Does the Debt Ceiling Matter?
Reaching the debt ceiling does not automatically trigger a default on U.S. debt as the Treasury can still use funds from the Treasury General Account (TGA) or implement “extraordinary measures” to continue to meet its obligations. Here’s the viability of using either of these options. On January 19, the Treasury General Account stood at $456 billion.
Last month, January 19 to be exact, the U.S. reached the debt ceiling of $31.381 trillion. The debt ceiling is the cap on how much money the federal government is authorized to borrow to meet its obligations.
In the event, the U.S. could not meet its obligations (i.e., defaulting on its debt) some likely effects would be a spike in bond yields, higher borrowing costs, plummeting consumer confidence, and financial market turmoil and contagion. This may sound traumatic, and it would be, but Congress has raised or suspended the debt limit 79 times since 1960.
Voters and investors alike should recognize by now that the debt limit is as much a political tool used in regular negotiations as it is a means to running government. Republicans are holding firm that they will not sign any increase in the debt ceiling without spending cuts, while President Biden does not want to agree to any strings attached for fear of a shock to the economy.
With the Republicans holding a very narrow majority in the House of Representatives, and several Republicans saying they will not vote for a debt increase at all, it will likely require Democratic votes to pass an increase. Since 2011, House Republicans have largely opposed any debt ceiling hike, whereas Senate Democrats have been overwhelmingly in favor of them.
What Does Hitting the Debt Ceiling Mean?
Reaching the debt limit does not automatically trigger a default on U.S. debt as the Treasury can still use funds from the Treasury General Account (TGA) or implement “extraordinary measures” to continue to meet its obligations. Here’s the viability of using either of these options.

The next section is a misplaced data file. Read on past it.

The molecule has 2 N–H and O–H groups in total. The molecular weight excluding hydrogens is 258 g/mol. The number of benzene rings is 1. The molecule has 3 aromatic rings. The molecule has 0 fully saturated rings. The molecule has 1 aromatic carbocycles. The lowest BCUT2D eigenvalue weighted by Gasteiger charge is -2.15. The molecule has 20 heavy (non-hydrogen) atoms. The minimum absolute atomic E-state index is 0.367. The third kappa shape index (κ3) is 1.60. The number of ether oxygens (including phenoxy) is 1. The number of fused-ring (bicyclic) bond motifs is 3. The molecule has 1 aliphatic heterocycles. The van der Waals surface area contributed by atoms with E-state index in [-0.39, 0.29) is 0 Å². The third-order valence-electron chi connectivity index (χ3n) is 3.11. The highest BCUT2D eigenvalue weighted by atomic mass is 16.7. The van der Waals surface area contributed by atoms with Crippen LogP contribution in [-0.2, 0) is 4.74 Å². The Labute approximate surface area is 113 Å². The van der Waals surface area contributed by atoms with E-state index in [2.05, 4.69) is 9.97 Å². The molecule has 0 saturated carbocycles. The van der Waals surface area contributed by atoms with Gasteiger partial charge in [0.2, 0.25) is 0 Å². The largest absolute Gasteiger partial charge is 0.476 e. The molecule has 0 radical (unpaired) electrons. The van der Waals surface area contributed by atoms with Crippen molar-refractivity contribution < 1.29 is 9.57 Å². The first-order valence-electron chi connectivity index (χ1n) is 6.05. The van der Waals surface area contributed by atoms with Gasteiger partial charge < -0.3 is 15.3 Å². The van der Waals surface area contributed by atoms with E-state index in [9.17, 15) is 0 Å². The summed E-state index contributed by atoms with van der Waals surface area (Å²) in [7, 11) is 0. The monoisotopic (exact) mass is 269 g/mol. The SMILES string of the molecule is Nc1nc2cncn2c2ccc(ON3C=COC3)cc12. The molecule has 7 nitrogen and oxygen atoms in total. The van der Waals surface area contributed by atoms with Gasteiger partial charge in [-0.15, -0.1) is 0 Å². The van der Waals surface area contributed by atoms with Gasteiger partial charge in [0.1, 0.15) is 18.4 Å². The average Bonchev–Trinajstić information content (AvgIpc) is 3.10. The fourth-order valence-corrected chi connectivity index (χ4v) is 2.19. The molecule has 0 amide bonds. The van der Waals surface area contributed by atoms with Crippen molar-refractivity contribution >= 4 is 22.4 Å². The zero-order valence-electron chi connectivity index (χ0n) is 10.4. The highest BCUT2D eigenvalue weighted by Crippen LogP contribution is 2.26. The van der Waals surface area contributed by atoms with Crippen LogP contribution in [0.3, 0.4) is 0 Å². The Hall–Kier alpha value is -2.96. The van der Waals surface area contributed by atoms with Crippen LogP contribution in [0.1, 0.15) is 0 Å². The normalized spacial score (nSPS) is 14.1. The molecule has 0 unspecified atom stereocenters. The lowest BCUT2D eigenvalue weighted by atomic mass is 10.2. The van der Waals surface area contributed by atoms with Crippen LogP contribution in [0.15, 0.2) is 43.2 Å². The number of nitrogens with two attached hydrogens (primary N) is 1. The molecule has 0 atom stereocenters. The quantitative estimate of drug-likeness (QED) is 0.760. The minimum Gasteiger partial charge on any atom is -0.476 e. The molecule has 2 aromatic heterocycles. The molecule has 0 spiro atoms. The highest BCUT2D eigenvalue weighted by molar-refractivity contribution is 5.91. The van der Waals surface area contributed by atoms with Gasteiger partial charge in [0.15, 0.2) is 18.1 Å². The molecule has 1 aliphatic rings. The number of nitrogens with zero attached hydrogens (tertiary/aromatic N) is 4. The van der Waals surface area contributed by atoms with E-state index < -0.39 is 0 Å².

On January 19, the Treasury General Account stood at $456 billion. If this were not used, or used up, the “extraordinary measures” being considered include: redeeming investments in the Civil Service Retirement and Disability Fund (CSRDF) and the Postal Service Retiree Health Benefits Fund (PSRHBF) freeing up $8.4 billion, suspending reinvestment of the Government Securities Investment Fund (G Fund)– $294 billion, suspending reinvestment of the Exchange Stabilization Fund (ESF)– $17 billion, and suspending sales of State and Local Government Treasury securities– $143 billion. In total, the TGA balance and extraordinary measures could provide over $950 billion of relief.
Even with these extraordinary measures, the Congressional Budget Office predicts its funds would be exhausted sometime in the summer of 2023. “We project that, if the debt limit remains unchanged, the government’s ability to borrow using extraordinary measures will be exhausted between July and September 2023,” CBO director Phillip Swagel said earlier this month.
Facts to Worry, or Not Worry About
- The closest the U.S. came to defaulting on its debt was in 2011, in which a last-minute deal prevented such a debacle. Nevertheless, this caused the only credit downgrade of U.S. debt in history.
- U.S. Debt-to-GDP (Gross Domestic Product) averaged 65.20% from 1940-2022. In 2022, the ratio reached 129%, the highest in U.S. history. (Trading Economics- US Gross Federal Debt to GDP).
- Net interest payments on U.S. debt cost nearly $400 billion annually (Office of Management and Budget).
- Japan has the second most outstanding debt, $13.05 trillion, but its Debt-to-GDP ratio is by far the highest– 259%.
- China has the world’s second-largest economy, but just over $10 trillion of debt, representing only 68% of its GDP. (World Population Review- National Debt by Country).
If politicians fail to come to an agreement and actually did go over the debt cliff, the Federal Reserve would serve as the first line of defense. After coming dangerously close in 2011, the Fed came up with a game plan in which the central bank would purchase defaulted Treasuries, essentially paying off bondholders.
Transcripts from the FOMC meeting in August 2011, specified that “so long as the default reflects a political impasse and not any underlying inability of the United States to meet its obligations.” This Plan B is reassuring, so long as “political impasse” never becomes an inability to stay solvent.
(Featured image by stevepb via Pixabay)
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